Thank God It’s Monday
Rethinking our view of work in light of God greater mission
“Thanks God it’s Friday!” Have you ever said that? Thought it? If we’re not careful we can fall into a distorted view of work that permeates our culture. For many, work is the toilsome necessity that we endure in order to enjoy the good things in life, like weekends, vacations and, ultimately, retirement. All of these are defined by their absence of work. Even in ministry we can fall into the trap of setting work apart from the rest of our lives that seem fit more biblically under the full Lordship of Christ. As a result, work can become ‘our work, done our way, for our glory’. The shift is subtle, and devastating. This is a problem of our theology of work.
The freedom and joy of serving as a steward leader is dependent in large part on our theology of work. A correct theology of work begins with the understanding that work is the beginning of all anthropology. God created us in His image and that image is to be reflected in our work. God labored for six days and then rested. His working is where all creation began and since humanity was created in His image it is the first place for us to begin as well.
But it gets better. In Genesis 2:5 says, “Now no shrub of the field had yet sprouted for the Lord God had not sent rain upon the earth and there was no man to cultivate the ground.” Ten verses later the Scriptures say, “Then the Lord God took the man and put him into the Garden of Eden to cultivate it and keep it.” Immediately after giving life to the human, God gives purpose to that life. Genesis is unequivocal in its linkage of our creation and our calling.
The core teaching here is that God grants us the gift of work because in it we are fellow workers with Him. We must not miss this! Wherever we work, whatever our task, we can be assured that God is also at work in and through and around all that we are doing. Through the prophet Zephaniah God spoke of His people serving Him “shoulder to shoulder” as they brought their offerings to Him (Zephaniah 3:9). There is no place that we toil that is absent from the presence of God.
How do you see God at work in your place of work? Look around at your coworkers, your bosses, your clients, your peers and consider what God’s Spirit might be doing. If we see everyone in our work community as beloved by God and fellow travelers on a journey of faith, we will get a glimpse of how God is at work even in the most unexpected places. Is there any heart too hard for Him to penetrate? Is there any work environment so hostile to the presence of God that it is able to keep Him out? If we believe that God is at work in every arena of life, then we can better understand our role as co-laborers with Him in whatever setting we find ourselves.
Because we are partners with our Creator, our work has value. And that value lies in the very manner in which we do our work. Labor has an inherent goodness as created by God specifically for us and for our good. This means the reward in labor is not the financial remuneration but the faithful and joyful participation in the work that is God’s first. That should be the reason we work with excellence. It’s not just that the work requires excellence, but we seek to be excellent because in our work we bear the image of the God who created us. Work is not a means to a greater end but an end in itself. Our work is the evidence of our created nature. Therefore, we don’t work in order to live but we truly live in order to work.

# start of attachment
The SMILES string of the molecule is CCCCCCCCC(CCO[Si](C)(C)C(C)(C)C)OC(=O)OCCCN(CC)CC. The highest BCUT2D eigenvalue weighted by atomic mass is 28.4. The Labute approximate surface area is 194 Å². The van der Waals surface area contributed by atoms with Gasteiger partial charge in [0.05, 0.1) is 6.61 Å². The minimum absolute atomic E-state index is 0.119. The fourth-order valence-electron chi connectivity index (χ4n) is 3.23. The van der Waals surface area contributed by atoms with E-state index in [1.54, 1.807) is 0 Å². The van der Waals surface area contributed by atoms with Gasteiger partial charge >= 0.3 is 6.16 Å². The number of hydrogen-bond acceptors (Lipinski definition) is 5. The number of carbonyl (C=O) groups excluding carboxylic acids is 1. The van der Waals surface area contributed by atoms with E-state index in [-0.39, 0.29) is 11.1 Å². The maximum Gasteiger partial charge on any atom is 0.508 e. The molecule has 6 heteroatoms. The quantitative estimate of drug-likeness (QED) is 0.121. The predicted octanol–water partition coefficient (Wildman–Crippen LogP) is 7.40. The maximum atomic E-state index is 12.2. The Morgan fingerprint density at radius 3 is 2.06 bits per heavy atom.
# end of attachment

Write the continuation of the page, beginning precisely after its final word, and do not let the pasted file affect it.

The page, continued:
One final word. If in our work we are partnering with God in His greater mission, then can our work be anything less than worship? Our work life will demand more time from us than any other single component of our life; more than sleeping, eating, being with family and friends, or any other earthly activity. We also know that the most fundamental purpose for our creation is to worship God and enjoy His fellowship.
Perhaps that’s why the Hebrew word avodah (עֲבוֹדָה) is used both for work and worship. Throughout Scripture labor is comingled with our acts of worship. Our place of work is meant to be our primary place of worship. If we are to spend the majority of our earthly hours engaged in work, then this is the location, the arena in which we live out what it means to follow Jesus. The bottom line in all of this is that God invented work as the place where we would be filled, inspired and contented. We were created to find meaning and purpose in our work and therefore it should leave us satisfied.
Where is the presence of Christ in your daily work? To what extent do you see your work as a reflection of the image of God working in you and through you? Regardless of how powerful or menial your work may be, can you embrace the understanding that you are a co-laborer with God in the great work that He is doing? Can your work truly become an act of worship? Your work reflects the reason you were created and endowed with your God-given skills and talents. Use them each day to represent His presence and reflect His glory in and through your work. Who knows, perhaps we can change the expression to, “Thank God It’s Monday.”